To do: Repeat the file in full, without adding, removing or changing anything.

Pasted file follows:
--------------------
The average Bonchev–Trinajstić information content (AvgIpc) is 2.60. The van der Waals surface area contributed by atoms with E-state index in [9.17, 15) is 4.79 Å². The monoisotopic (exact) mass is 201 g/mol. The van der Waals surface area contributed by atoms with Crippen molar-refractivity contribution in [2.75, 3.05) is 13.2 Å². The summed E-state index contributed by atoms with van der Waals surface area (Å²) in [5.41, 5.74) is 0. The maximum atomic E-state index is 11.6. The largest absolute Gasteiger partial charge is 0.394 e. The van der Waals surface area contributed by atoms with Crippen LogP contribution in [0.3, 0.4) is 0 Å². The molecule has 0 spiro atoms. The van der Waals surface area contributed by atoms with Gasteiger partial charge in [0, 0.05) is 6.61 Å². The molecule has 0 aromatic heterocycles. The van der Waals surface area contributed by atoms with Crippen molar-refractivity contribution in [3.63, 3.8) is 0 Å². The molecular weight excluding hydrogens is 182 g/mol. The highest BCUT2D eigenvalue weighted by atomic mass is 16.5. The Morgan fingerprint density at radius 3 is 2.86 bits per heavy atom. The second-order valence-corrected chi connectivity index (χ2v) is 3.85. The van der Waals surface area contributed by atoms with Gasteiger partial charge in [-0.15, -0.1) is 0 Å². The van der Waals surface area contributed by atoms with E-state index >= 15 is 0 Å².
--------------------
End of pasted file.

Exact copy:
The average Bonchev–Trinajstić information content (AvgIpc) is 2.60. The van der Waals surface area contributed by atoms with E-state index in [9.17, 15) is 4.79 Å². The monoisotopic (exact) mass is 201 g/mol. The van der Waals surface area contributed by atoms with Crippen molar-refractivity contribution in [2.75, 3.05) is 13.2 Å². The summed E-state index contributed by atoms with van der Waals surface area (Å²) in [5.41, 5.74) is 0. The maximum atomic E-state index is 11.6. The largest absolute Gasteiger partial charge is 0.394 e. The van der Waals surface area contributed by atoms with Crippen LogP contribution in [0.3, 0.4) is 0 Å². The molecule has 0 spiro atoms. The van der Waals surface area contributed by atoms with Gasteiger partial charge in [0, 0.05) is 6.61 Å². The molecule has 0 aromatic heterocycles. The van der Waals surface area contributed by atoms with Crippen molar-refractivity contribution in [3.63, 3.8) is 0 Å². The molecular weight excluding hydrogens is 182 g/mol. The highest BCUT2D eigenvalue weighted by atomic mass is 16.5. The Morgan fingerprint density at radius 3 is 2.86 bits per heavy atom. The second-order valence-corrected chi connectivity index (χ2v) is 3.85. The van der Waals surface area contributed by atoms with Gasteiger partial charge in [-0.15, -0.1) is 0 Å². The van der Waals surface area contributed by atoms with E-state index >= 15 is 0 Å².